December 26, 2005

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Procedural Technicalities Halt Medicare Physician Fee Fix
Because of some technical amendments to the budget reconciliation legislation made in the Senate, the Congress adjourned for the holidays without accomplishing final passage of the law which would have negated the pending 4.4% decrease in the Medicare fee schedule scheduled for Jan., 2006. Unfortunately, the House must pass the Senate version of the bill when they return to Washington late in January, in order for the cut to be averted.
Despite a majority of both the House and Senate voting in support of the legislation which would have restored the cuts, the fix will have to await a final vote by the House as the Senate added some technical amendments to the bill.  Because any legislation must be passed in identical form by both houses of Congress prior to the bill being presented to the President for his signature, final enactment has been delayed.  We assume, at this point, that the reduction will take effect Jan. 1 as planned and that the existing fee schedule will be restored early in the year.

There is some concern that the House will not pass the bill, as the original vote was very close and there are several interest groups opposing final passage.  On the other hand, most observers and the media are calling the final House action to be take a mere formality.  Only time will tell. 

The bill passed by the Senate and House freezes physician payments for one year and cuts Medicaid by $4.7 billion over five years, which is significantly less than proposals made earlier this year.

Coalition for Health Care Access and Liability Reform Establishes Board
Last Tuesday, the Board for the Coalition for Health Care Access and Liability Reform held its first meeting and focused on preparation of a long-term plan to advance medical liability reform in Maine.  The Maine Medical Association, The Maine Osteopathic Association and the Maine Hospital Association have joined together to establish a Board for the Coalition consisting of two MD's, two DO's. two hospital CEO's and three staff from the organizations.  Board members are:

  •        Lee Thibodeau, M.D.
  •        Hector Tarraza, M.D.
  •        Douglas Jorgenson, D.O.
  •        Thomas DeLuca, D.O.
  •        Roy Hitchings
  •        Vince Conti
  •        Andrew MacLean, Esq.
  •        Mary Mayhew
  •        Kellie Miller

The purpose of the Coalition is to advance the cause of tort reform in Maine through patient education, grass-roots advocacy and lobbying.  A website for the coalition is under construction and educational materials for physicians and patients will be developed.  Every physician and hospital in the state will be invited to join the coalition and additional advisory committees may be organized to provide for participation by other provider groups, the business community and insurers.

Given the experience with the tort bills presented to the legislature in 2005, the three associations have concluded that only a sustained effort over time will create the circumstances necessary to pass liability reform in Maine, despite the clear public support for such reform.  To match the efforts of the personal injury lawyers who aggressively oppose even modest reforms aimed at protecting patient access to healthcare, significant efforts must be made to involve physicians, hospitals and patients in the campaign.  As many other states pass significant reform, including this past year South Carolina, Georgia, Mississippi, Missouri and Illinois, Maine will find it harder to attract and retain physicians.  The problem will be even more significant given the shortage of physicians predicted over the coming decade.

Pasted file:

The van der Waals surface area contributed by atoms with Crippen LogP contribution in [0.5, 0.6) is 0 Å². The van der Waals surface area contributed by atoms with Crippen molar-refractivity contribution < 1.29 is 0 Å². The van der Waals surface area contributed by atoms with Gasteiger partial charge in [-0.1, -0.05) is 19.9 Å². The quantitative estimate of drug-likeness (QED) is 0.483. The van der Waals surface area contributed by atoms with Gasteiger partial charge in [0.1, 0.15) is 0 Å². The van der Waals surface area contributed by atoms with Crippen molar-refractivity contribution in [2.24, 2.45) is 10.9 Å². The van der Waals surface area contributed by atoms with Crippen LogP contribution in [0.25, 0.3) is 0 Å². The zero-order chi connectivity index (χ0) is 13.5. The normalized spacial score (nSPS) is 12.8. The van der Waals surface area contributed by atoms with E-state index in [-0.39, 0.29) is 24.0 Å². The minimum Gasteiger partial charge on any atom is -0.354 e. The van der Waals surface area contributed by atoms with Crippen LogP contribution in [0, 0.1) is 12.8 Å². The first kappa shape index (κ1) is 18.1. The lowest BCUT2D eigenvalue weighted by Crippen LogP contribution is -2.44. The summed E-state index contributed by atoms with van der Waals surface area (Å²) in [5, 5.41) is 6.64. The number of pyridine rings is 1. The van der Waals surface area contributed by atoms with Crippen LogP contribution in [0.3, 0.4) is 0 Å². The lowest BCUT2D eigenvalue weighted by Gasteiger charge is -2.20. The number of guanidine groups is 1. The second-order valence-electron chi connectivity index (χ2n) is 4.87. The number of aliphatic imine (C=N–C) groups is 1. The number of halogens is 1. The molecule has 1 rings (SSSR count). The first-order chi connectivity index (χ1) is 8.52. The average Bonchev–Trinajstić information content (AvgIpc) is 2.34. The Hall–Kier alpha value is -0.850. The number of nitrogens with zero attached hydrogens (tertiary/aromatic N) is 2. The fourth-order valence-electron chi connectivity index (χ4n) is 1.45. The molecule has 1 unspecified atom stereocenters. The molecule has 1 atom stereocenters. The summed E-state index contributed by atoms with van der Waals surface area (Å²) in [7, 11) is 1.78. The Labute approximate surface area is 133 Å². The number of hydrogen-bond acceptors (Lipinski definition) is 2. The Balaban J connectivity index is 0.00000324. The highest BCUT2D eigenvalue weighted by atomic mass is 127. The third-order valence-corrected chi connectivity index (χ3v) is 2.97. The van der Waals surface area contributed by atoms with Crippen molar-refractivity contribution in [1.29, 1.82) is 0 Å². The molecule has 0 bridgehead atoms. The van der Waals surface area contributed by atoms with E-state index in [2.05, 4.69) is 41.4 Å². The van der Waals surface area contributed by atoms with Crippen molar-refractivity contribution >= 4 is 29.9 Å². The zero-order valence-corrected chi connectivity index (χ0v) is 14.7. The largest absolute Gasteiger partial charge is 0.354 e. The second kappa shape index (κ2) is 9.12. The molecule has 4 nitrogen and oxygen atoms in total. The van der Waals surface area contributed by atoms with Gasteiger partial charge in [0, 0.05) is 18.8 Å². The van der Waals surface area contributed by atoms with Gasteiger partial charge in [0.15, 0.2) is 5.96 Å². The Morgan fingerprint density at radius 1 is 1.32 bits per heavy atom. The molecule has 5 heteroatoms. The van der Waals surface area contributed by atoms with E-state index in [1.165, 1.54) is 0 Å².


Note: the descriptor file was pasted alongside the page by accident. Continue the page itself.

Physicians wishing to be involved  in the Coalition may contact Andrew MacLean at MMA via e-mail to

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MMA Ad Hoc Committee on Health System Reform Meets
MMA's ad hoc Committee on Health System Reform met last Wednesday night in order to review the existing White Paper on Health System Reform.  The original White Paper, which endorses the concept of universal access to coverage, was first released in May of 2003, prior to enactment of the Dirigo Health legislation.  MMA President Jacob Gerritsen asked the Committee to meet to review the Paper and consider any changes in it, as well as to specifically consider an employer mandate for employers of significant size.

At the meeting, Deborah Friedman and Rick  McCarthy from the office of Senate President Beth Edmonds presented legislation prepared by the Senator that would require employers of more than 50 employees to provide information to the state regarding the medical insurance coverage offered.  Committee members voted to recommend to the MMA Legislative Committee and the MMA Executive Committee that they support the legislation.

Committee members volunteered to serve on three different subcommittees to look at the issues of an individual mandate, an employer mandate and potential insurance reforms.

The Maine Osteopathic Association joined in the Committee deliberations and will continue to participate in the subcommittee work.

MMA members wishing to participate may communicate with Dr. Gerritsen at, Gordon Smith at or Andrew MacLean at

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MaineCare Claims Processing Update (MECMS)
Both the Provider Advisory Committee and the MECMS Technical Advisory met on Dec. 21 to hear updates on the Department's plans to process crossover payments and to begin recouping interim payments in January.  The Department has stated that it will not attempt to recoup any overpayments until a provider is receiving regular claim payments and is ready to reconcile the interim payments with claims submitted. 

While the weekly metrics shows that more claims are being successfully put through the system, about 20% of the claims are being denied and another 10% put in suspension.  Nearly 300,000 claims remain in suspension although the total number does decline each week.. MMA continues to advocate for a quicker fix and has urged that more state resources be dedicated to the problem.

"While we greatly appreciate the effort that Deputy Commissioner Hall and others are making toward a permanent fix, it has been nearly a year now and the system is not getting fixed fast enough to avoid extreme hardship on the part of many providers", said Gordon Smith, MMA Executive Vice President.  "After a year, MaineCare providers of all types want to know that there are three shifts of workers in the DHHS building working 24 hours a day to fix the problem.  The credibility of the MaineCare program is at stake and will be difficult to restore"', he added.